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Outlines of English and American Literature
Jonathan Swift
by Long, William J.

In the history of literature Swift occupies a large place as the most powerful of English satirists; that is, writers who search out the faults of society in order to hold them up to ridicule. To most readers, however, he is known as the author of Gulliver's Travels, a book which young people still read with pleasure, as they read Robinson Crusoe or any other story of adventure. In the fate of that book, which was intended to scourge humanity but which has become a source of innocent entertainment, is a commentary on the colossal failure of Swift's ambition.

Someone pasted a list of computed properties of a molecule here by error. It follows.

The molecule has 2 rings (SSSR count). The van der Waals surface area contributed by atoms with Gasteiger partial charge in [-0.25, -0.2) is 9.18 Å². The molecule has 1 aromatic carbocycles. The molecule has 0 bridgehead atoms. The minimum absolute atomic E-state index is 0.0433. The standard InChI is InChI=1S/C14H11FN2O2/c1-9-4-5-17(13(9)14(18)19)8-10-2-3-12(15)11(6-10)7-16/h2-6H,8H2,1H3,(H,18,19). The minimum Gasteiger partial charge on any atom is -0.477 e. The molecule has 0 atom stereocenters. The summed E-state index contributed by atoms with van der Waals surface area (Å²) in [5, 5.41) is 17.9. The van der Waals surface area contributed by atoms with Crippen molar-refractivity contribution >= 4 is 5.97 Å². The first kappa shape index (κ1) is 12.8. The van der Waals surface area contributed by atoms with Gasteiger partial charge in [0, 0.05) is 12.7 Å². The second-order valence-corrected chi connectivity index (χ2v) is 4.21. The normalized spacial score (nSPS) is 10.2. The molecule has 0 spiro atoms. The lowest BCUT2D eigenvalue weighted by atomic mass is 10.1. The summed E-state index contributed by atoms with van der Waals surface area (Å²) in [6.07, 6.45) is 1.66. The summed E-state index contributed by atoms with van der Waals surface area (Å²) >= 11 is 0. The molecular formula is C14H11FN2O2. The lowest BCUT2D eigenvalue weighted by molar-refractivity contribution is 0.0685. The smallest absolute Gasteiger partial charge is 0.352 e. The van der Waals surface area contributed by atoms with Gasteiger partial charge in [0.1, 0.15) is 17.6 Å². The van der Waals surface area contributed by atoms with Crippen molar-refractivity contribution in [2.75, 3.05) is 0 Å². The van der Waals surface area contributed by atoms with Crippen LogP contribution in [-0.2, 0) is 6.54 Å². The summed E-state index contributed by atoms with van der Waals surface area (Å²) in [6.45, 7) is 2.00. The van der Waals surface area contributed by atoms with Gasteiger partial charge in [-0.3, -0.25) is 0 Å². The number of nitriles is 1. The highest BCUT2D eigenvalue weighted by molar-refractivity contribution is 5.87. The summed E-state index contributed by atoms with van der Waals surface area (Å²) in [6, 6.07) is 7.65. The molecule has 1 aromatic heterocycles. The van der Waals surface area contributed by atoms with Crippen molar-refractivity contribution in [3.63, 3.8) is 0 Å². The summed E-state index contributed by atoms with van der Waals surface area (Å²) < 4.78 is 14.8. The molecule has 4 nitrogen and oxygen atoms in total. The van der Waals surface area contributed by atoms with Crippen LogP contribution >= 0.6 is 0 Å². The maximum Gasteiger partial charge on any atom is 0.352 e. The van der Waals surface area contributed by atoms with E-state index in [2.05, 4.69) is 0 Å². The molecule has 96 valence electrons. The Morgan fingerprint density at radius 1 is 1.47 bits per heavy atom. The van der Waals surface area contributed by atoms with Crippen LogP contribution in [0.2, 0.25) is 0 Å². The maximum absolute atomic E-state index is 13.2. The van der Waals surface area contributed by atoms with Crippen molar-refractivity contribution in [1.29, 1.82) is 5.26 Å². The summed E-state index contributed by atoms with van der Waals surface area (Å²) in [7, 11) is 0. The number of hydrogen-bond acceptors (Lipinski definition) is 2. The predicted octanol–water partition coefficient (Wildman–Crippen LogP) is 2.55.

Little need be recorded of Swift's life beyond the few facts which help us to understand his satires. He was born in Dublin, of English parents, and was so "bantered by fortune" that he was compelled to spend the greater part of his life in Ireland, a country which he detested. He was very poor, very proud; and even in youth he railed at a mocking fate which compelled him to accept aid from others. For his education he was dependent on a relative, who helped him grudgingly. After leaving Trinity College, Dublin, the only employment he could find was with another relative, Sir William Temple, a retired statesman, who hired Swift as a secretary and treated him as a servant. Galled by his position and by his feeling of superiority (for he was a man of physical and mental power, who longed to be a master of great affairs) he took orders in the Anglican Church; but the only appointment he could obtain was in a village buried, as he said, in a forsaken district of Ireland. There his bitterness overflowed in A Tale of a Tub and a few pamphlets of such satiric power that certain political leaders recognized Swift's value and summoned him to their assistance.